Listen to Shortwave Broadcasts on an AM Radio

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Listen to Shortwave Broadcasts on an AM Radio

http://www.instructables.com/id/Listen-to-Shortwave-Broadcasts-on-a...

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1 von 11

26.10.2012 17:47

Listen to Shortwave Broadcasts on an AM Radio

http://www.instructables.com/id/Listen-to-Shortwave-Broadcasts-on-a...

The larger radio is my Sangean ATS-803A shortwave receiver. The smaller radio in the foreground is a travel alarm/AM-FM radio from the late 1980s. I converted it to receive shortwave frequencies between 4 and 9 MHz and used it that way for a while. You can make a like conversion on an AM radio you own. For those with a deeper interest: Once while vacationing in Oregon I heard a broadcast from Radio Australia about a radio operator on a naval ship who learned to recognize the "fist" or touch of wireless operators from other ships before he heard their call signs. When WW II was about to break out the German radiomen ceased using their call signs to hide the identity of their ships and their location, but he knew each one from his distinctive "fist" on the Morse code key. The radio signals also modulated in a distinctive way when a ship was transmitting from one particular area. Not only could he identify the German ships from the way the radiomen tapped out their Morse code, but he also knew exactly where some of the ships were located at the time. This is just an example of things you can hear on shortwave broadcasts.

Step 1 Not as popular as before

2 von 11

26.10.2012 17:47

Listen to Shortwave Broadcasts on an AM Radio

http://www.instructables.com/id/Listen-to-Shortwave-Broadcasts-on-a...

Shortwave frequencies bounce off of the ionosphere and return to earth halfway around the world. It is easy to receive broadcasts from another continent; depending on conditions, time of day, signal strength, and target area for the broadcast. Pictured is the Passport to World Band Radio. A new edition is published each year. It is a yellow pages guide to international broadcasts. Unfortunately, shortwave broadcasts are not as available as a couple of decades ago. This is due to budget cuts and the Internet. Now you can download Podcasts from many national broadcasters. These Podcasts are in FM quality and without the static interferences associated with shortwave broadcasts. Still, there is a certain romance from listening to a radio signal from the other side of the globe.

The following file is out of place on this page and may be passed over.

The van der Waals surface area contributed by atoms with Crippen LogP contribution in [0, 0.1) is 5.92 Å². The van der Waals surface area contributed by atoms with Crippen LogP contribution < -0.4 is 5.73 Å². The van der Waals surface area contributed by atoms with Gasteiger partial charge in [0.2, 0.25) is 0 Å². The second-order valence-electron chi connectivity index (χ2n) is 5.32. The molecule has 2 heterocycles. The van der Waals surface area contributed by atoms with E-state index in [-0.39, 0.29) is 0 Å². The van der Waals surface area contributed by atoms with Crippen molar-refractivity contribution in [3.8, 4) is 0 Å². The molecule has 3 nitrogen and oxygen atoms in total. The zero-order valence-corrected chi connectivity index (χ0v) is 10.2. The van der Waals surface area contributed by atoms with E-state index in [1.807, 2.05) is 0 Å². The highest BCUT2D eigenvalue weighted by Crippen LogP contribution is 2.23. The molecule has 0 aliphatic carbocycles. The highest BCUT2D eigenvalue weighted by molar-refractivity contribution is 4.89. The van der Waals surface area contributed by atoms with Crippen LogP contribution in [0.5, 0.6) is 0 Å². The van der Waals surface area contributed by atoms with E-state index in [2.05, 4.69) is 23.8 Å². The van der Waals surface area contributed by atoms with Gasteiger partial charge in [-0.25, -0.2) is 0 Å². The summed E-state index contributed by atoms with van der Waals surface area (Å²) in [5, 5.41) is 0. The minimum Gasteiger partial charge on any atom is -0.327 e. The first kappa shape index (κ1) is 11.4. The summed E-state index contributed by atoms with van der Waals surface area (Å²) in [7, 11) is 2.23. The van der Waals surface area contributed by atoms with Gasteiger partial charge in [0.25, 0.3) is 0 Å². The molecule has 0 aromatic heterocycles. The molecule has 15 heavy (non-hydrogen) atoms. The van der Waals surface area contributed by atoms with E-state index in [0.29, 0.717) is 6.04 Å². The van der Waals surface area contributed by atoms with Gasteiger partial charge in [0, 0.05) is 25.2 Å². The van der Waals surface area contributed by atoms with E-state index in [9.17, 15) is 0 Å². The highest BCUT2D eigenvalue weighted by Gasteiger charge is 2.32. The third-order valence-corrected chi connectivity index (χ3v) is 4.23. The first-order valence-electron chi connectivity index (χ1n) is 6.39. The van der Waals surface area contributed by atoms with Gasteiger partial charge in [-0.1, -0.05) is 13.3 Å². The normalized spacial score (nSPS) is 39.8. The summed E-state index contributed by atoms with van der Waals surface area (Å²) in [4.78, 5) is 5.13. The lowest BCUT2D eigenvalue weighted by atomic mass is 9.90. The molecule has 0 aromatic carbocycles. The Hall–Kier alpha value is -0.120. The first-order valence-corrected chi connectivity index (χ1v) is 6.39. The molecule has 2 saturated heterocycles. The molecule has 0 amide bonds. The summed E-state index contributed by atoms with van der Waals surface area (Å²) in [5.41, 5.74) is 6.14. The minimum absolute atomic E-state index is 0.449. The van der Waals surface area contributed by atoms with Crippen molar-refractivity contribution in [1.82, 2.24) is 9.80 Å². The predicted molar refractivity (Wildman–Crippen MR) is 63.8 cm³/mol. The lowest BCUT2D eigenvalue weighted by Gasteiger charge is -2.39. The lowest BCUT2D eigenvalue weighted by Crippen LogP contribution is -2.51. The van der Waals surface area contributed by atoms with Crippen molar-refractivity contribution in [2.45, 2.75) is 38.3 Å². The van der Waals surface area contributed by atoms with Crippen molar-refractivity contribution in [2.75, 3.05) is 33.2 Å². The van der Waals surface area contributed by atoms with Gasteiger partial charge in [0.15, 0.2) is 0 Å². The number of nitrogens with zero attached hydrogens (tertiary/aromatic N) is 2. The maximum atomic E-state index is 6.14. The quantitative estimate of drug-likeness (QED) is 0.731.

Step 2 Open your radio

Select a radio with analog, not digital, tuning. Open the back of the radio. Look for the ferrite rod antenna and the condenser or capacitor tuning block. The ferrite rod is the black rod with flesh colored wire wrapped around it. (See the top of the photo.) The tuning block is the translucent plastic block you see with trimmer screws on the back surface of it. There are solder tabs around the tuning block. A boom box works better for this project than a small radio because the much larger ferrite rod pulls in a better signal.

3 von 11

26.10.2012 17:47

Listen to Shortwave Broadcasts on an AM Radio

http://www.instructables.com/id/Listen-to-Shortwave-Broadcasts-on-a...

Step 3 Magnet wire

Get some magnet wire from an old motor, ballast, or transformer. Or, you can buy a set of small spools from Radio Shack. #26 is about the right size. The pencil included in the photo is for scale better to perceive the size of the wire. Cut a piece about six inches long and scrape about 1/8 inch or more bare on each end.

Step 4 Loosely wrap seven turns of wire

Wrap seven turns of magnet wire around the flesh-colored coil on the ferrite rod antenna. The turns can be a little loose. Spread the turns out as evenly as possible over the length of the flesh-colored coil.

Step 5 The circuit

4 von 11

26.10.2012 17:47

Listen to Shortwave Broadcasts on an AM Radio

http://www.instructables.com/id/Listen-to-Shortwave-Broadcasts-on-a...